“I gave you everything you had.  I made you king and if this was not enough, I would have given you more. Why did you despise my word?  You took this man’s wife.  You had him murdered. Therefore, there will be nothing but trouble for you from this day forward. Your family will suffer because of your sin.”
And then came the worst news.  “Your son will die.”
And sure enough, even though the king wept and prayed and fasted, that little baby died.  What did Hank write? 
Your cheatin' heart
Will make you weep
You'll cry and cry
And try to sleep
But sleep won't come
The whole night through
Your cheatin' heart will tell on you...
And sure enough, David’s cheatin’ heart told on him. 
Then came the time for the king to do the hardest thing anyone can ever do, to look in the mirror and say, “I have sinned." Those may be the three hardest words in the English language. No one wants to say, “I have sinned.” We would rather do anything than say that. But there is no getting right until we admit how badly we have done wrong.  The words are so universal that they belong to anyone who has a cheatin’ heart.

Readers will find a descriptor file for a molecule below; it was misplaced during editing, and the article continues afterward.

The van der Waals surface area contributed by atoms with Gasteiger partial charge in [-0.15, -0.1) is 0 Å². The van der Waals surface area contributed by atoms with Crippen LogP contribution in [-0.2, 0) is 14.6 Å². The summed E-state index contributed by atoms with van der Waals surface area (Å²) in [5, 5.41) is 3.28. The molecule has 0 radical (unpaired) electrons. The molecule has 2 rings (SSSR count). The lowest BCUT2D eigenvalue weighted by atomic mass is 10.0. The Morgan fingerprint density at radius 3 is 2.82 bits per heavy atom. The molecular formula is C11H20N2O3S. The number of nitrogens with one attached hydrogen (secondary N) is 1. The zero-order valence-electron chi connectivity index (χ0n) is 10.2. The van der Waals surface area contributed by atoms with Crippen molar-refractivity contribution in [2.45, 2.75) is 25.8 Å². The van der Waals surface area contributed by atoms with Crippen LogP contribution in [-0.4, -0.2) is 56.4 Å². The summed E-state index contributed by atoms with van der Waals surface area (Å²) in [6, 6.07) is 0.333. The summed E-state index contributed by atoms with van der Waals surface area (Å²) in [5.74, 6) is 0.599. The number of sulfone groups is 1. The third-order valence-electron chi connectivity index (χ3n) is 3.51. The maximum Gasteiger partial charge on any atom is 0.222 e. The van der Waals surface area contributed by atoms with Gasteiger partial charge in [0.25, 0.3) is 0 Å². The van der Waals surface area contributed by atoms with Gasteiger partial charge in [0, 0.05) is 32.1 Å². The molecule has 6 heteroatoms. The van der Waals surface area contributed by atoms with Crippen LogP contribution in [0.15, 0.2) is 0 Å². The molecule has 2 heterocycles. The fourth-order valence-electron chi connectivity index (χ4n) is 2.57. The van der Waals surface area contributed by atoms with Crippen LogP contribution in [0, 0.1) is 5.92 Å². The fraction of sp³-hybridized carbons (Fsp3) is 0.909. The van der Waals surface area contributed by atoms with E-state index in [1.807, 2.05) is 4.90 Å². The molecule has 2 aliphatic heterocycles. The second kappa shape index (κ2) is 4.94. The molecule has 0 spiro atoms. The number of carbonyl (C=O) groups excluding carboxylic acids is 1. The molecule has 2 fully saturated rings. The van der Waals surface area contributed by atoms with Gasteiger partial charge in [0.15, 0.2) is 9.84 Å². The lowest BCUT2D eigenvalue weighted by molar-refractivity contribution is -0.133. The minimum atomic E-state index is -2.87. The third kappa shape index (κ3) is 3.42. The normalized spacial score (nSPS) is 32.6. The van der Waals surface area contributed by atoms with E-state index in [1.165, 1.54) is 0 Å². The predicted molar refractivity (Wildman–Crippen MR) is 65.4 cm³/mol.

So though his tears and in deep guilt, reproaching himself for his sinful folly, realizing at last how wrong he had been, King David sat down and wrote the song  we call Psalm 51.
Three thousand years later we come back to it again and again every time we need to know what it’s like to come back to God when we have sinned.
The words are so universal that they belong to anyone whose heart is broken because of sin. If you have blown it, here is a word from God for you.
If you look at the wreckage of your own life, knowing full well that you are guilty of many foolish choices, if you despair of ever finding forgiveness, let us journey together through Psalm 51 and see what it says to us today.
There are three parts to this great prayer. First comes
  1. Confession
  2. Verses 1-2